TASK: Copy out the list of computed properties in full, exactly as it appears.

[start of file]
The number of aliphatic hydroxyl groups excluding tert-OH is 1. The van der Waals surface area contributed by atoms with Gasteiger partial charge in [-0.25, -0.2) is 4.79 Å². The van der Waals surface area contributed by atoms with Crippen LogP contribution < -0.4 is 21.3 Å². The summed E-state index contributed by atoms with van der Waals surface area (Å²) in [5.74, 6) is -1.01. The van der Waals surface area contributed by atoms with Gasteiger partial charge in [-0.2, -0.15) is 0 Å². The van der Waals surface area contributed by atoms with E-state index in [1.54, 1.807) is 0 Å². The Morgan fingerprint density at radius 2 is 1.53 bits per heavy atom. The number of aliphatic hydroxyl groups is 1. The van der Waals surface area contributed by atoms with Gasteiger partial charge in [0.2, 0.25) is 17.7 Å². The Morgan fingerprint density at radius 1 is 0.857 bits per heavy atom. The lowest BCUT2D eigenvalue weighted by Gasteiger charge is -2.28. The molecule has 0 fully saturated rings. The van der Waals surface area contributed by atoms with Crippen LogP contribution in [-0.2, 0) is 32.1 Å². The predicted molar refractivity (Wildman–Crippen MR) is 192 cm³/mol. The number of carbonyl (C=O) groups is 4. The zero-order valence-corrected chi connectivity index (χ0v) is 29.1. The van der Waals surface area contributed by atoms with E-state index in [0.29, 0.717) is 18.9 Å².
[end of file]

The number of aliphatic hydroxyl groups excluding tert-OH is 1. The van der Waals surface area contributed by atoms with Gasteiger partial charge in [-0.25, -0.2) is 4.79 Å². The van der Waals surface area contributed by atoms with Crippen LogP contribution < -0.4 is 21.3 Å². The summed E-state index contributed by atoms with van der Waals surface area (Å²) in [5.74, 6) is -1.01. The van der Waals surface area contributed by atoms with Gasteiger partial charge in [-0.2, -0.15) is 0 Å². The van der Waals surface area contributed by atoms with E-state index in [1.54, 1.807) is 0 Å². The Morgan fingerprint density at radius 2 is 1.53 bits per heavy atom. The number of aliphatic hydroxyl groups is 1. The van der Waals surface area contributed by atoms with Gasteiger partial charge in [0.2, 0.25) is 17.7 Å². The Morgan fingerprint density at radius 1 is 0.857 bits per heavy atom. The lowest BCUT2D eigenvalue weighted by Gasteiger charge is -2.28. The molecule has 0 fully saturated rings. The van der Waals surface area contributed by atoms with Crippen LogP contribution in [-0.2, 0) is 32.1 Å². The predicted molar refractivity (Wildman–Crippen MR) is 192 cm³/mol. The number of carbonyl (C=O) groups is 4. The zero-order valence-corrected chi connectivity index (χ0v) is 29.1. The van der Waals surface area contributed by atoms with E-state index in [0.29, 0.717) is 18.9 Å².